If we do not change our habits, it is only a matter of time before we run out of water- and that is a terrifying thought. Some simple effortless changes in our routine can help prevent this from happening.
-Do not leave water running while you are brushing your teeth, shaving, or any other activity.
-When washing dishes by hand, don’t let the water run when rinsing. Fill one sink with wash water and the other with rinse water.
-Set a load of laundry only when it is a full one.
-Check often for leaks and immediately repair one if found. Monitor your water bill, this may help you discover a leak.
-Change your shower heads to low-flow ones. This can save up to 750 gallons per month!
-Wash your fruits and vegetables in a pan. Re-use the left over water to water your plants.
-If you have a fish tank, remember when you clean it that the “dirty” water is actually nutrient-rich. Use it to water your plants.
–DO NOT FLUSH TRASH. This is very important. Your tissues and cotton swabs can go in the trash. You do not need to flush them. Each flush uses about 1.5 gallons (5.7 liters) of water.
-Ladies, in the shower, turn off the water while you wash your hair and/or shave. This saves more than 200 gallons a month!
-Share water-conservation tips with friends and family.
There are some of us that already practice all the water-saving ideas I just mentioned. So, what else can we do? For those willing to go a step further in their total commitment to water conservation, here’s an idea: shift towards a plant-based diet.
Diet? You might ask, “What does diet have to do with water?”. The answer is everything. According to the Water Education Foundation, the amount of water required to produce 1 pound of California beef is 2,464 gallons2. When you compare it against the 23 gallons of water it takes to produce 1 pound of lettuce, the answer is apparent.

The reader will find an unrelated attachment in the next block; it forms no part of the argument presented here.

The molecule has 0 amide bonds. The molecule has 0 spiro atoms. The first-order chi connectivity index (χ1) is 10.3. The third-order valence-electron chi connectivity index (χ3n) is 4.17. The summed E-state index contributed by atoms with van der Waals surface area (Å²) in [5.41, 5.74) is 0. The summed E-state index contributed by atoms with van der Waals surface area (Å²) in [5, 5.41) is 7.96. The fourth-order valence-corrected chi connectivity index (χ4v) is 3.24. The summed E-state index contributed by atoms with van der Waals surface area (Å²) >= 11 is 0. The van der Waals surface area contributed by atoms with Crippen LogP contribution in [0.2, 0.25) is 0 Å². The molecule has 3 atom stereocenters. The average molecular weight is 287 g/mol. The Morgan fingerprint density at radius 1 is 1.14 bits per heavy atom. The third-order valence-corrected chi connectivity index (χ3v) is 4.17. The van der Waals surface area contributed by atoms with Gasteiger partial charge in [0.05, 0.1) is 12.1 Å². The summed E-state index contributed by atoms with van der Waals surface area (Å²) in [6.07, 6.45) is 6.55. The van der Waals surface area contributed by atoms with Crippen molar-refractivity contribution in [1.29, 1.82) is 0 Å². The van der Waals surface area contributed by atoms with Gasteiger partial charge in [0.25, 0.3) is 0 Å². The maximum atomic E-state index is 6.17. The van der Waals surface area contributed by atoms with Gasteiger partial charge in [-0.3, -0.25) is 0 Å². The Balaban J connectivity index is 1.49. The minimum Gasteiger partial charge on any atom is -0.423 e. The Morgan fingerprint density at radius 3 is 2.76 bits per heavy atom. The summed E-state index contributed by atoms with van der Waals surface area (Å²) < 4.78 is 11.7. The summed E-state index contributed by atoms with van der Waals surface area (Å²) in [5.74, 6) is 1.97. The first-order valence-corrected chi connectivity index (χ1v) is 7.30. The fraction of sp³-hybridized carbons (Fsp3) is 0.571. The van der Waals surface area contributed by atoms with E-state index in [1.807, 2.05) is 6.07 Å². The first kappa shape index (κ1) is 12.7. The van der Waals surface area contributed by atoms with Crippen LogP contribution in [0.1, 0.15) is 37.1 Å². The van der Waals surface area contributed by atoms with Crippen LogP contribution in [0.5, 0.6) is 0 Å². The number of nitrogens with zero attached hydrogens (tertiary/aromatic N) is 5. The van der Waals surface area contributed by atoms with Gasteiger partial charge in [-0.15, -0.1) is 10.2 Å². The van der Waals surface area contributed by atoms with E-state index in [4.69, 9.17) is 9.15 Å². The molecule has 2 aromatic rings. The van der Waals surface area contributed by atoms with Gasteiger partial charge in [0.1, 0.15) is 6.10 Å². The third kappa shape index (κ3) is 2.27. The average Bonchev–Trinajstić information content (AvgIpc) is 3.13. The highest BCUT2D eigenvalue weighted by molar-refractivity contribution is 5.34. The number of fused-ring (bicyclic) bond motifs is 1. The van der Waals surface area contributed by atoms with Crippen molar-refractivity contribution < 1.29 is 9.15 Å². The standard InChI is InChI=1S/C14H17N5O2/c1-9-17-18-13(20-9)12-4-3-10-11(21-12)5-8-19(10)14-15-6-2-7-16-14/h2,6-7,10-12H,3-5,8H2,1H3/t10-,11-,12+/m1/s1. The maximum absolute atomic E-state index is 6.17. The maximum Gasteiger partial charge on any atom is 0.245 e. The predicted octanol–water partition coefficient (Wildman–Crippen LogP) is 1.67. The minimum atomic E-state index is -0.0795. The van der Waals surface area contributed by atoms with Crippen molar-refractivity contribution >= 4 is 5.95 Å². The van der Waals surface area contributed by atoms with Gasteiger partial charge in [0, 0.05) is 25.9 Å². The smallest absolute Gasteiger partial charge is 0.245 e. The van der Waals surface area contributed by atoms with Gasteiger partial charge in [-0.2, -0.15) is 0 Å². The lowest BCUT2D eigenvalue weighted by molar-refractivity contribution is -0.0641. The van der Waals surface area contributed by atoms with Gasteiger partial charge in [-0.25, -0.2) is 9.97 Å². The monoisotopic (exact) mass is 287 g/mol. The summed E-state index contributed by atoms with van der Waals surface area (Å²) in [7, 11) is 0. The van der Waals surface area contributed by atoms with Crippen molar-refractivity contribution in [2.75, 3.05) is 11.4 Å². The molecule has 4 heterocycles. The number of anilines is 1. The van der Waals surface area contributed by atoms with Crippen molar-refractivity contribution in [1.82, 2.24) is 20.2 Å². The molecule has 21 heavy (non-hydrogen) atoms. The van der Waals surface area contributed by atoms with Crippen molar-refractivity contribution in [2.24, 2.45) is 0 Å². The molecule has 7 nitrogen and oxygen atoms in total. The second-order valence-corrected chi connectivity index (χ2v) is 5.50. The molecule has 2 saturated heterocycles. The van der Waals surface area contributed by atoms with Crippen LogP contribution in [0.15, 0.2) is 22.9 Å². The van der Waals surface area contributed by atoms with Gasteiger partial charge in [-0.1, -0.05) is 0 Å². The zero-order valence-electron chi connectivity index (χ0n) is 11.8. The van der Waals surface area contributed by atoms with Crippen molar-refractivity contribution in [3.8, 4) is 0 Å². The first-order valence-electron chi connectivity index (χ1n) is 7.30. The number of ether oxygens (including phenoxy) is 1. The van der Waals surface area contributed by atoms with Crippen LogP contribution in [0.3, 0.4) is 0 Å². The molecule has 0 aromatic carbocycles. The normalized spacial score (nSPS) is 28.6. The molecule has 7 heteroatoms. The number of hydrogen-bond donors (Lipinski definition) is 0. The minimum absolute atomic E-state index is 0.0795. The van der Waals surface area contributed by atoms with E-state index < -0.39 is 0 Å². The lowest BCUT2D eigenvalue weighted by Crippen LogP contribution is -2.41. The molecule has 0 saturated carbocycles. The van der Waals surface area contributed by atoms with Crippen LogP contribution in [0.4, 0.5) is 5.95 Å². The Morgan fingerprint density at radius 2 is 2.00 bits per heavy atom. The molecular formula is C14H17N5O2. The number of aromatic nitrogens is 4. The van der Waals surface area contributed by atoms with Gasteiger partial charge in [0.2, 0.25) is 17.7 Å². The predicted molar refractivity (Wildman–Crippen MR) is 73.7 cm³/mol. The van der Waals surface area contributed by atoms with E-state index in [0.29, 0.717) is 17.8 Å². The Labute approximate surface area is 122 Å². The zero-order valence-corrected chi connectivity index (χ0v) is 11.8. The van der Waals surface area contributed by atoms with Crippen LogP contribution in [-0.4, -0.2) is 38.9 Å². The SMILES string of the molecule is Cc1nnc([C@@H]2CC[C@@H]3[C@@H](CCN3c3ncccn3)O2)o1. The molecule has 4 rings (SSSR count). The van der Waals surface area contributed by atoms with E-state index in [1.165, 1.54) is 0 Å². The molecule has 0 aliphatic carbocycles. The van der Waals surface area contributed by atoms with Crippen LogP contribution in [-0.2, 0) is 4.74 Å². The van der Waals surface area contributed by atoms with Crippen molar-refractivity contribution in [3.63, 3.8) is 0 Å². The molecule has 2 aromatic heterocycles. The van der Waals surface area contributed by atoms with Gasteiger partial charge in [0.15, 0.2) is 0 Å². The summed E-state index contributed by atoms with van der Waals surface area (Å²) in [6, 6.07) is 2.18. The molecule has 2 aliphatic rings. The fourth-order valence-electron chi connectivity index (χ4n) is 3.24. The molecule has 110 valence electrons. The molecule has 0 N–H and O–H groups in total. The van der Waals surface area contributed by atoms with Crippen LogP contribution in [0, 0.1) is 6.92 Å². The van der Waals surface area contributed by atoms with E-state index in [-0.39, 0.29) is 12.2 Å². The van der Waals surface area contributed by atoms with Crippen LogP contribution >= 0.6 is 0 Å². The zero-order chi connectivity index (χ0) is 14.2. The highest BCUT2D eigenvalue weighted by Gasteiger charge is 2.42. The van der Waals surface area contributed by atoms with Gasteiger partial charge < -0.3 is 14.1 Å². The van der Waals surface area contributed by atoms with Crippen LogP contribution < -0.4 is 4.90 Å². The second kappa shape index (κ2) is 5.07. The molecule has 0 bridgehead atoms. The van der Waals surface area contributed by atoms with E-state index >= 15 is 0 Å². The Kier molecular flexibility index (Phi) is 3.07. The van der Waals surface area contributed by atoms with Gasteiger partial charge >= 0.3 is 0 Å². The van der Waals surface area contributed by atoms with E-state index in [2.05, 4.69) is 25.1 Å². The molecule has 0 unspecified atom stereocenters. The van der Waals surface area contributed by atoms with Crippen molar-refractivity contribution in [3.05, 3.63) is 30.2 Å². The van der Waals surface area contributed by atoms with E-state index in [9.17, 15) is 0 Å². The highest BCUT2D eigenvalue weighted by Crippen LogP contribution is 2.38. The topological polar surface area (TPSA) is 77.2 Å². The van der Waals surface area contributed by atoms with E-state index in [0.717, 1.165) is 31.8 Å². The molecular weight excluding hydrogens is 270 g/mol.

If you take a seven-minute long shower every single day, the amount of water you use for showers in one year (365 days) would be approximately the amount of water it took to produce one pound of beef.
There are many other reasons why consuming meat is not good for our planet. Watch this short video to get informed:
Donate your time and money to organizations that advocate for water conservation. Get involved. A great non-profit organization that operates in San Diego is “I Love a Clean San Diego”. Access their website at www.ilacsd.org to get current information on events you can participate in!
Remember, the future of this planet and of humankind is everyone’s responsibility. We need to take this responsibility seriously, and start doing everything we can to ensure that our Blue Planet and every life form on it not only lives on, but thrives.
I think this information might be enough to keep your brains churning for now, but I’ll be sure to elaborate on this topic in days to come.
1. “A Water Secure World: Vision for Water, Life, and the Environment” reported in Mittelstaedt, Martin, “World Water Use to Soar to Crisis Levels, Study Says”, The Globe and Mail, March 14, 2000.
2. “Water Inputs in California Food Production”, Water Education Foundation, Sacramento, CA.